Immediately incapacitate a threat?
Eventually incapacitate a threat?
Slow down a threat?
Render a person less able to remain a threat?
Knock the threat to the ground?
I believe the definition of stopping power should be a particular ammunition’s effectiveness to render a person unable to offer resistance or remain a threat to the officer, an intended victim, or self.

So how does ammunition accomplish this? You have two options. You can use a really large round at very high velocity like the 30mm cannon rounds from an Apache helicopter’s M230 Chain Gun, which produces substantial kinetic energy, or you can place your shot where it has the most effect. Obviously, shot placement is the only realistic option for a law enforcement officer.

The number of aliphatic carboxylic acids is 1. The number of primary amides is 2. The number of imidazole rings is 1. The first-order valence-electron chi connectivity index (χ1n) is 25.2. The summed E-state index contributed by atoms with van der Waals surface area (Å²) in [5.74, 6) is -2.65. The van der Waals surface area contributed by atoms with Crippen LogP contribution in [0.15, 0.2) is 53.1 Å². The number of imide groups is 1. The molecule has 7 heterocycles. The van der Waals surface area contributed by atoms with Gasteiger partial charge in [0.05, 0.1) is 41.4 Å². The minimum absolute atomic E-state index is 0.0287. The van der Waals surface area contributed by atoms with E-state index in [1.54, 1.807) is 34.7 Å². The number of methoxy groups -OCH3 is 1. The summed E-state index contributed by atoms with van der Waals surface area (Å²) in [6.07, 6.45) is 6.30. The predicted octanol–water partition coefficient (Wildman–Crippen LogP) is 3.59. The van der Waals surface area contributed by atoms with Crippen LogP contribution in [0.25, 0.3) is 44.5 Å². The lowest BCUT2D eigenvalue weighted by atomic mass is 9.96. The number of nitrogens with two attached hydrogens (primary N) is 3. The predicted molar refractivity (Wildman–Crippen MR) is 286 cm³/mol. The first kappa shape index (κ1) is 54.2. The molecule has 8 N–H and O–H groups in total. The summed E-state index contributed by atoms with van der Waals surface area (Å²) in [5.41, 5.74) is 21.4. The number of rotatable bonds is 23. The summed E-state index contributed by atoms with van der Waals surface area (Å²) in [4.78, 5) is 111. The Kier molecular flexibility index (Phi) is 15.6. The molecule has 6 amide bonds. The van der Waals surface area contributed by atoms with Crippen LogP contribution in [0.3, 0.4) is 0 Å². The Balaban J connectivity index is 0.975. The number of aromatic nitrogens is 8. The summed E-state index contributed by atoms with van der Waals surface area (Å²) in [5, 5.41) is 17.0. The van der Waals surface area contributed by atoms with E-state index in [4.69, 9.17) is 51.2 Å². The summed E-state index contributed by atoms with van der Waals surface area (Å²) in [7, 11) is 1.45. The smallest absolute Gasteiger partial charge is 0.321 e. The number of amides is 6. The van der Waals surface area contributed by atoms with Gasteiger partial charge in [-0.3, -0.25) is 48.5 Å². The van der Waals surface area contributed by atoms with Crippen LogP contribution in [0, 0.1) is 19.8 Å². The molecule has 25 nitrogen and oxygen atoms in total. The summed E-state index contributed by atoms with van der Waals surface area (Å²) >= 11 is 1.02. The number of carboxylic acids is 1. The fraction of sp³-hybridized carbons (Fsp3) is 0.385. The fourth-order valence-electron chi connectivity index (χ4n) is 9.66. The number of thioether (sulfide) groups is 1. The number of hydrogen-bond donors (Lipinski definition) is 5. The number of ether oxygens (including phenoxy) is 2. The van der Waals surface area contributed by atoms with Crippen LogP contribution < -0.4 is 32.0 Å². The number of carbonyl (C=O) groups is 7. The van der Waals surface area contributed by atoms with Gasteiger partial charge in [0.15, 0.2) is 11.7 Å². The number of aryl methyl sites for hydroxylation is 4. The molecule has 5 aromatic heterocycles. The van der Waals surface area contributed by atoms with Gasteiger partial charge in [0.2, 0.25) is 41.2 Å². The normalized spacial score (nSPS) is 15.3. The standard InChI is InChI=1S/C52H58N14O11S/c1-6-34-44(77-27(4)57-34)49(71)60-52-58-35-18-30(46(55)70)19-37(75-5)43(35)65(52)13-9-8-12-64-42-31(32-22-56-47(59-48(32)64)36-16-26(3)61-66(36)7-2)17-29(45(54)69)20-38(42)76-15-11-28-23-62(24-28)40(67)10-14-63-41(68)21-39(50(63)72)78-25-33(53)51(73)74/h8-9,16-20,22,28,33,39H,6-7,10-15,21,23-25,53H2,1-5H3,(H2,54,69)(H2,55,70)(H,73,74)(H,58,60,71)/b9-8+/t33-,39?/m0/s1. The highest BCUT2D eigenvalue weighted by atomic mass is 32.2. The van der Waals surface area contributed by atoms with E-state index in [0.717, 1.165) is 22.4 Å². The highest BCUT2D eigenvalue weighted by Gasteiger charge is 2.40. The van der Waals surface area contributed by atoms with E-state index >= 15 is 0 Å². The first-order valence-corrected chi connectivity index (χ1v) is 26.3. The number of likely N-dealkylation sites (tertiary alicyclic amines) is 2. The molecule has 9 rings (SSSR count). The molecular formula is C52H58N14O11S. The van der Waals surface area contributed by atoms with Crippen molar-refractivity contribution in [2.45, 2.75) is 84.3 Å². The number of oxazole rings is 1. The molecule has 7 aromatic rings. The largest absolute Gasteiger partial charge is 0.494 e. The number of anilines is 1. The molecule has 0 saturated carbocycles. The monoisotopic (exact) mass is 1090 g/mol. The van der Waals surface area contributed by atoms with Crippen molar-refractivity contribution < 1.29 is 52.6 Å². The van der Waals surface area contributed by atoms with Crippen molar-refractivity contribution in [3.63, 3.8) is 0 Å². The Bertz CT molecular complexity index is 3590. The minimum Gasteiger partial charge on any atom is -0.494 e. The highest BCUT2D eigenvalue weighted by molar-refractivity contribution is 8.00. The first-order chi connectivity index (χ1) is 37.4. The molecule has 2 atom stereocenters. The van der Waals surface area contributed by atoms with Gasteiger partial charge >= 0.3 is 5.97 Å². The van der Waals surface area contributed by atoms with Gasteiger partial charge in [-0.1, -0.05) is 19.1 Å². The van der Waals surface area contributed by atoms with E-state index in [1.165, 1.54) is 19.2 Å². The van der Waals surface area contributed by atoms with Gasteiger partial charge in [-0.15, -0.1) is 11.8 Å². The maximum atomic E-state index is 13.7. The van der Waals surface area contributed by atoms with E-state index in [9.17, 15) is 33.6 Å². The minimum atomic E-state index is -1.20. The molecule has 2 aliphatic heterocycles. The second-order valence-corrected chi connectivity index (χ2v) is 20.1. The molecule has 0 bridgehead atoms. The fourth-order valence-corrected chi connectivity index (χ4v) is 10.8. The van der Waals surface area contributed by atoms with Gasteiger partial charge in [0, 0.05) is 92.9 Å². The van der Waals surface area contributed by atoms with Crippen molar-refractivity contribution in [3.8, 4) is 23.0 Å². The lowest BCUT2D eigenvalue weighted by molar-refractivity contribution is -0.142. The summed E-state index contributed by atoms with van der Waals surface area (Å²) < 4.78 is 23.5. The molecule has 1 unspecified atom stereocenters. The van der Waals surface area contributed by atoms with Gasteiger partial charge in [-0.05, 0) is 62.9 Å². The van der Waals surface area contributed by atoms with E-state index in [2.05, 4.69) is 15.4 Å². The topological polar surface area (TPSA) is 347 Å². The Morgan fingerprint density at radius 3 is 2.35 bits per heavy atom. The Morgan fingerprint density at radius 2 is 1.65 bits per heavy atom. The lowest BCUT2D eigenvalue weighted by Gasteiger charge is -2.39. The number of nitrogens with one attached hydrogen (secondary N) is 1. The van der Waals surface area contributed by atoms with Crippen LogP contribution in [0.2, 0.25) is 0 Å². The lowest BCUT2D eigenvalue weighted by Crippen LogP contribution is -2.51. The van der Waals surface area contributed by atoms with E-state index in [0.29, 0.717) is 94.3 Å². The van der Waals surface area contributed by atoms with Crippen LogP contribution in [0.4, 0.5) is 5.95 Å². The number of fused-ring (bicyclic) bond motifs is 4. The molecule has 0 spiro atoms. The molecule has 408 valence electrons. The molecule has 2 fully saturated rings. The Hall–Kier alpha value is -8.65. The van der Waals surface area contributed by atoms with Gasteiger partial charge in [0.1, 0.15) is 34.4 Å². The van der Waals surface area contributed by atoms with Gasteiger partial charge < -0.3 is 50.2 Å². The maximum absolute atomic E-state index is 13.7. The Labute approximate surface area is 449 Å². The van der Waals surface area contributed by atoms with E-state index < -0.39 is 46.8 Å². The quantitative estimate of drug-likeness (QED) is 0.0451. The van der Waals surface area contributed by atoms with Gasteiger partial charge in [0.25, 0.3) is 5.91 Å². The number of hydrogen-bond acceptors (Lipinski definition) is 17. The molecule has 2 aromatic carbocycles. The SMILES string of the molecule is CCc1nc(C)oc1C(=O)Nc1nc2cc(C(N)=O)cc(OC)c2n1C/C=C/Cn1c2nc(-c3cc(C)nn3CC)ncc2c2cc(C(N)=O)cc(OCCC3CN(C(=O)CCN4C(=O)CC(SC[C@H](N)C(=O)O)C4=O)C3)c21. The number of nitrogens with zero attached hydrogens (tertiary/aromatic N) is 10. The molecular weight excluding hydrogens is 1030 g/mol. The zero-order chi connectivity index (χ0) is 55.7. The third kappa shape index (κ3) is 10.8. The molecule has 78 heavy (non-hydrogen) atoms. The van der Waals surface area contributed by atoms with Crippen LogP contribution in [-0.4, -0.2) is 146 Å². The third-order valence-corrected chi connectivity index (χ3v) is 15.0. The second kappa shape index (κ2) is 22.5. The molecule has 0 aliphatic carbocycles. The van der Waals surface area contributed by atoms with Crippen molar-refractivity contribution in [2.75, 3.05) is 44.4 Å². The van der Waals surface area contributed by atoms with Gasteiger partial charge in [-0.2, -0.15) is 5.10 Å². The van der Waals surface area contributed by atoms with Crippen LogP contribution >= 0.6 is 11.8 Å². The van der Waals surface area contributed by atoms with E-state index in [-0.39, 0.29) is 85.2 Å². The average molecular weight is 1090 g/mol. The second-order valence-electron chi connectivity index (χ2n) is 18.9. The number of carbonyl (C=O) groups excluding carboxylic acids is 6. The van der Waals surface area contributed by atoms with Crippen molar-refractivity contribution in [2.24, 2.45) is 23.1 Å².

A .40 caliber bullet shot into the shirtless torso of a person causes a degree of injury due to the body absorbing the bullet’s energy and dispersing it in front of and around the path of the bullet. The projectile also tears through the tissue. This means that the kinetic energy of this typically low-velocity (less than 1,500 feet per second) bullet will create both a permanent cavity and to a much lesser extent a temporary cavity.

But does this ammunition have acceptable stopping power? Only if it hits a vital structure that would “stop” the target from continuing the fight.

The Target Variable

Consider that the same ammunition shot into the torso of an officer wearing a ballistic vest involves the same forces, but they are dispersed over a greater surface area in order to dissipate those forces, which, hopefully, prevents penetration of the body and allows the officer to continue in the fight.